How threat actors exploit social media to attack your business

For 5.04 billion people worldwide, social media is a part of daily life, used to connect with others and find information. The openness and trust that make social media a space for making connections also expose it to risks, with it becoming an excellent place for threat actors to conduct surveillance. 

Information we share, such as the first car we drove or the people we follow, can give threat actors the information needed to breach accounts and conduct phishing attacks. As a business leader, it is important to know that social media is not a domain restricted to your team’s personal lives; the information that threat actors gather on these platforms can also put your business at risk.

Phishing attempts on social media

Social engineering and impersonation were the second most common forms of malicious or criminal attacks reported to the Office of the Australian Information Commissioner (OAIC) between July and December 2023. Threat actors use social media to conduct phishing attacks, often sending automated messages with fake offers or customer service inquiries to large numbers of users. However, attackers sometimes target specific individuals more directly, using fake or stolen profiles to gather business-related information.

Minimising the impact of phishing attacks starts with educating users to be wary of any suspicious communications they receive, whether via a business email during work hours or on their personal social media accounts after hours.

Types of malicious or criminal attacks reported – July to December 2023

Types of malicious or criminal attacks reported - July to December 2023

Source: OAIC.

Using social media profiles to gather data

Threat actors use social media to perform detailed reconnaissance on businesses and employees. They can exploit social media to:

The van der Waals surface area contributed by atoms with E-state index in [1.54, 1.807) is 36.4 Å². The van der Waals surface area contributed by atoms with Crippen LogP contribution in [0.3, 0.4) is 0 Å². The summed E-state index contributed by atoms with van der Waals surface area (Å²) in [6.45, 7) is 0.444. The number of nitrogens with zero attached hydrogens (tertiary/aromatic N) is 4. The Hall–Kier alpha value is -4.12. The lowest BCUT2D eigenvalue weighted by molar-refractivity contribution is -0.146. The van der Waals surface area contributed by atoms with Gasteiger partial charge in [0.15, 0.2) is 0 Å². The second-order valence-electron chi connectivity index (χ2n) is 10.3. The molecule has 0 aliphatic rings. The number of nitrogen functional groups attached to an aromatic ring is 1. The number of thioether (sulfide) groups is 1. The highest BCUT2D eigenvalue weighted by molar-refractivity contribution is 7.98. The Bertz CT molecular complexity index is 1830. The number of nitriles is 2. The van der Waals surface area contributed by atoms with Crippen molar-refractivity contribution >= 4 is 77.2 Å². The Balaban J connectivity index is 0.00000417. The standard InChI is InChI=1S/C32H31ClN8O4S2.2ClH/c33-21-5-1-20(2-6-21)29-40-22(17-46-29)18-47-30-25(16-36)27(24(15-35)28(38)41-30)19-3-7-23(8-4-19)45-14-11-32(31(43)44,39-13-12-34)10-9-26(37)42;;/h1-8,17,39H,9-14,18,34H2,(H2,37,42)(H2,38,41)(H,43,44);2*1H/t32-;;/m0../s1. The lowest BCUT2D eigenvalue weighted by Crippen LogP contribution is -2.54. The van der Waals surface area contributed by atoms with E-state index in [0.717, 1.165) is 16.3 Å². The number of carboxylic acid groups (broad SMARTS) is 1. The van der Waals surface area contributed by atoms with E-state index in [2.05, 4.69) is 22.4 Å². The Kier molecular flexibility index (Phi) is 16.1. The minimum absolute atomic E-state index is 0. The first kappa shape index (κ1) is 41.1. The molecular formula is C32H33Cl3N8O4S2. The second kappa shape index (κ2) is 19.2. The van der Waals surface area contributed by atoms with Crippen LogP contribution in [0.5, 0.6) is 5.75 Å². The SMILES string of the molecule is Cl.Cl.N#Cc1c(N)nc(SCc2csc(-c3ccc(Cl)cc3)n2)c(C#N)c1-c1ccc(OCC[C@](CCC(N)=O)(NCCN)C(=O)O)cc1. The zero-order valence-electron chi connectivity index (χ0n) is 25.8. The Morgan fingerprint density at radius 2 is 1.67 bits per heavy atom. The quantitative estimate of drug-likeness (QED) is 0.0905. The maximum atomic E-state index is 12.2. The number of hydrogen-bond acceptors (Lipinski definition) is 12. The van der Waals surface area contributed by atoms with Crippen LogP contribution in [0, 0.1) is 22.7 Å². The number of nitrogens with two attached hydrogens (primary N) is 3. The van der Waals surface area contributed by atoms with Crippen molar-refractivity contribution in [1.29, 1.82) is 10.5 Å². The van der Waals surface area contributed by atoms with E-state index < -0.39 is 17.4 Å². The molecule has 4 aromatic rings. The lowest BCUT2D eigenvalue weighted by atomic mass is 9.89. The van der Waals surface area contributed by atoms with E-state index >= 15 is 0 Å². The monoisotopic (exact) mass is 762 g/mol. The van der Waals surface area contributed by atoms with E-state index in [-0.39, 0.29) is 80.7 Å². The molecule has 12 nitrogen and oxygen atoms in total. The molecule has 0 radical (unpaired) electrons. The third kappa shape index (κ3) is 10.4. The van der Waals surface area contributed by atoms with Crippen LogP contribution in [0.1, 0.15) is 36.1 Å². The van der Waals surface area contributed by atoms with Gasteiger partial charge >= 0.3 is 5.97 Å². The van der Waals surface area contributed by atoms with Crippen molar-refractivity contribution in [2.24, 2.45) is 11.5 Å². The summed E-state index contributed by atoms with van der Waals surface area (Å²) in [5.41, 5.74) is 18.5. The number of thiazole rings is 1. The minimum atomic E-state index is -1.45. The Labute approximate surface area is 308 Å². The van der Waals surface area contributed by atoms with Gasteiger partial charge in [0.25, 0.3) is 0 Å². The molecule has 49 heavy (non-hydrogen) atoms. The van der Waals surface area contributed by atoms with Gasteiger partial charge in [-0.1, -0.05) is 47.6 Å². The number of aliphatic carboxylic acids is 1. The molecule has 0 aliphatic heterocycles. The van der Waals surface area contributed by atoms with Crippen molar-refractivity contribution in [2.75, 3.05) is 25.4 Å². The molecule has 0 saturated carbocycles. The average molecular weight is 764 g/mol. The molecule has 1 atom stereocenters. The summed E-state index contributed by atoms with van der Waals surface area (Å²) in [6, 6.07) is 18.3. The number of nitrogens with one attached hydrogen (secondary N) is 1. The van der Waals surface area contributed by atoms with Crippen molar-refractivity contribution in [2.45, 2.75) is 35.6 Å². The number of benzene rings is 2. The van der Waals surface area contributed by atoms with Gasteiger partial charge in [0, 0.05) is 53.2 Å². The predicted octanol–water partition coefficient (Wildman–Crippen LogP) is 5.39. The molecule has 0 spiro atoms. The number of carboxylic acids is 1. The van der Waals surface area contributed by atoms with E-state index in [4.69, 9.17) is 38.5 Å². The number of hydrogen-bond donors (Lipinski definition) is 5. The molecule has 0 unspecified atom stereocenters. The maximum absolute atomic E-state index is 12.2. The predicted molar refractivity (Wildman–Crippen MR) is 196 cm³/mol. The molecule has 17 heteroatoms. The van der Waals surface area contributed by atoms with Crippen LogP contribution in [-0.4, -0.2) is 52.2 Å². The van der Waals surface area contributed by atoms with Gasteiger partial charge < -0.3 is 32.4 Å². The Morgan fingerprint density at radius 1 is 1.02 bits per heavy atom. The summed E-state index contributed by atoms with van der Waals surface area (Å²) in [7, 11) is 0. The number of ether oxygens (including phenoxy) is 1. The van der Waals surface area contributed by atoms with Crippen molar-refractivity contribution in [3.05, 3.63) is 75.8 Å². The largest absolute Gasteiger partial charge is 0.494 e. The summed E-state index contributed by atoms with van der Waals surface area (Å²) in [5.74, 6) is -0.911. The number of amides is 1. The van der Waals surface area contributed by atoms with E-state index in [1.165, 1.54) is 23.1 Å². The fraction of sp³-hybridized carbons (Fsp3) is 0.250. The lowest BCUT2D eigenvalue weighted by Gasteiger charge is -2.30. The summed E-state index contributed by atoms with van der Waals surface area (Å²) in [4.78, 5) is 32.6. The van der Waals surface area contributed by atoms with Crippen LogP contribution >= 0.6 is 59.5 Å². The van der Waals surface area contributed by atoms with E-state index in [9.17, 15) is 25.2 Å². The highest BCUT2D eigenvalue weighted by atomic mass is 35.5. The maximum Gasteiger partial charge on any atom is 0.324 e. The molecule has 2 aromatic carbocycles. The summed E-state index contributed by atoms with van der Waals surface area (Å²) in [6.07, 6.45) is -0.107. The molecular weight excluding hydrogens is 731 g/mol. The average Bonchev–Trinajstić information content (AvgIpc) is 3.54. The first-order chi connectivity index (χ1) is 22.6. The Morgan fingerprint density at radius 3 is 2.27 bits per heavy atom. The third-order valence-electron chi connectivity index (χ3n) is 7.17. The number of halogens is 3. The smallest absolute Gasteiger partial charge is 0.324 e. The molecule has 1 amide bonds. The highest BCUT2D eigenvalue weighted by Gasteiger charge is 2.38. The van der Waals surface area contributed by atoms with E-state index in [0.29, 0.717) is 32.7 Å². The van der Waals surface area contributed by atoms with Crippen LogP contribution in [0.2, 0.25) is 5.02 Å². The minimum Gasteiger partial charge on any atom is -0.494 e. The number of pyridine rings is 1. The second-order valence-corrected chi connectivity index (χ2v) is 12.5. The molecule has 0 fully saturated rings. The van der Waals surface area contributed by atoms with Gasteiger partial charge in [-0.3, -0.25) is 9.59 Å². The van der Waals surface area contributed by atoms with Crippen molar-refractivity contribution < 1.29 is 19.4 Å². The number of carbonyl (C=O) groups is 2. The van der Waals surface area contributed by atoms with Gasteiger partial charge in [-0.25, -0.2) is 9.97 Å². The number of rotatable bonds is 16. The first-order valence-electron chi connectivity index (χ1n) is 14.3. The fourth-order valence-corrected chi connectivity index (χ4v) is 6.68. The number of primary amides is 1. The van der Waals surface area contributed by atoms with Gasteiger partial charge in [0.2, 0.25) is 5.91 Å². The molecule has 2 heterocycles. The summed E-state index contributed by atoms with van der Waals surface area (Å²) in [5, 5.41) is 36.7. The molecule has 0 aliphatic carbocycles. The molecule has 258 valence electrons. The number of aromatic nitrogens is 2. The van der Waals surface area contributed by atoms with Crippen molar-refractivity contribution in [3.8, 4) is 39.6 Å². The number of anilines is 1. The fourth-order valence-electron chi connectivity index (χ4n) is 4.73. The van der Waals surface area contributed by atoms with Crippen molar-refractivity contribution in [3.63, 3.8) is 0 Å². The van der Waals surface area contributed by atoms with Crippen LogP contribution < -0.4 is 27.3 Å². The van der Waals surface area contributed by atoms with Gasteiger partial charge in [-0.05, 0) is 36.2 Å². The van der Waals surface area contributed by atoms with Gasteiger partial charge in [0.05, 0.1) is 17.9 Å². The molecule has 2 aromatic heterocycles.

Gain answers to security questions: Social media quizzes and posts that prompt users to share personal details like travel history, favourite colours, or pet names can inadvertently supply hackers with the answers to passwords or security questions.

Research specific team members: Threat actors can use social media to find people in senior positions or with access to sensitive data and target them in spear-phishing attacks. This strategy increases the credibility and success rate of these attacks.

Using social media profiles to gather data

Impersonating social media profiles

Threat actors also use social media as an impersonation tool, taking over existing accounts or creating clones resembling legitimate accounts. This tactic is one way to increase the success of phishing attempts. When taking over accounts, attackers control a social media page and reach out to colleagues, followers, or partner organisations to phish for sensitive information. They send out fraudulent messages from these compromised accounts that look legitimate, increasing the chances that recipients will trust and respond to them.

Impersonating social media profiles


Emails and texts are not the only modes of communication that threat actors use to phish people; your team must understand that suspicious messages on personal accounts could be attempts to exploit the business. Information shared online can also help cyber criminals identify potential targets or gather details about your business. This information will inform phishing attempts and allow threat actors to make them believable.

Layer 8 can boost your team’s awareness of social media risks

Our Cyber Escape Rooms provide an immersive experience that blends kinesthetic, auditory, and visual stimuli to embed cyber security knowledge throughout your business. These sessions also serve as enjoyable team-building exercises that use gamification techniques to boost knowledge retention and strengthen cyber security practices. Visit our Cyber Escape Room page for more information and to book a preview session.

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